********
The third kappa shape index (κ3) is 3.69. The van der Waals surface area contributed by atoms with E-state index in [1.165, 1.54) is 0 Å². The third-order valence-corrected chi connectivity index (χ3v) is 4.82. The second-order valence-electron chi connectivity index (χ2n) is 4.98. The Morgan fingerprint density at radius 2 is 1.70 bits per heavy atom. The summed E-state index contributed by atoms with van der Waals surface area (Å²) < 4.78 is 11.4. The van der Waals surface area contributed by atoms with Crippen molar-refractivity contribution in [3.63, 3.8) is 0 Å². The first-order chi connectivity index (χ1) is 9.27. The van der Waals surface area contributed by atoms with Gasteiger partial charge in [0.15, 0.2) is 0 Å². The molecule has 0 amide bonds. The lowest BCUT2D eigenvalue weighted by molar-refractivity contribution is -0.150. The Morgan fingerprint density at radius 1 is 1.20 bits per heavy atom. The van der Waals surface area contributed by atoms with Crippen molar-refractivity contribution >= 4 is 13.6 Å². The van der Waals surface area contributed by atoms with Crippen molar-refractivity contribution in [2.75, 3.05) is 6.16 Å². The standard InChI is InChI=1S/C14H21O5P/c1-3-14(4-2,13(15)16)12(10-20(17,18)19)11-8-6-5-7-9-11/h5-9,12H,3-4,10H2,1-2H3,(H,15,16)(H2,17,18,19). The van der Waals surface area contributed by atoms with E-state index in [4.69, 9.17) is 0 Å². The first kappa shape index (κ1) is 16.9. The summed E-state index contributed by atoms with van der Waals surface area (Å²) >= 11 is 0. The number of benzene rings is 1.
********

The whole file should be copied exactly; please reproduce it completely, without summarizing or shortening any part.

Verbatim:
The third kappa shape index (κ3) is 3.69. The van der Waals surface area contributed by atoms with E-state index in [1.165, 1.54) is 0 Å². The third-order valence-corrected chi connectivity index (χ3v) is 4.82. The second-order valence-electron chi connectivity index (χ2n) is 4.98. The Morgan fingerprint density at radius 2 is 1.70 bits per heavy atom. The summed E-state index contributed by atoms with van der Waals surface area (Å²) < 4.78 is 11.4. The van der Waals surface area contributed by atoms with Crippen molar-refractivity contribution in [3.63, 3.8) is 0 Å². The first-order chi connectivity index (χ1) is 9.27. The van der Waals surface area contributed by atoms with Gasteiger partial charge in [0.15, 0.2) is 0 Å². The molecule has 0 amide bonds. The lowest BCUT2D eigenvalue weighted by molar-refractivity contribution is -0.150. The Morgan fingerprint density at radius 1 is 1.20 bits per heavy atom. The van der Waals surface area contributed by atoms with Crippen molar-refractivity contribution >= 4 is 13.6 Å². The van der Waals surface area contributed by atoms with Crippen molar-refractivity contribution in [2.75, 3.05) is 6.16 Å². The standard InChI is InChI=1S/C14H21O5P/c1-3-14(4-2,13(15)16)12(10-20(17,18)19)11-8-6-5-7-9-11/h5-9,12H,3-4,10H2,1-2H3,(H,15,16)(H2,17,18,19). The van der Waals surface area contributed by atoms with E-state index in [4.69, 9.17) is 0 Å². The first kappa shape index (κ1) is 16.9. The summed E-state index contributed by atoms with van der Waals surface area (Å²) >= 11 is 0. The number of benzene rings is 1.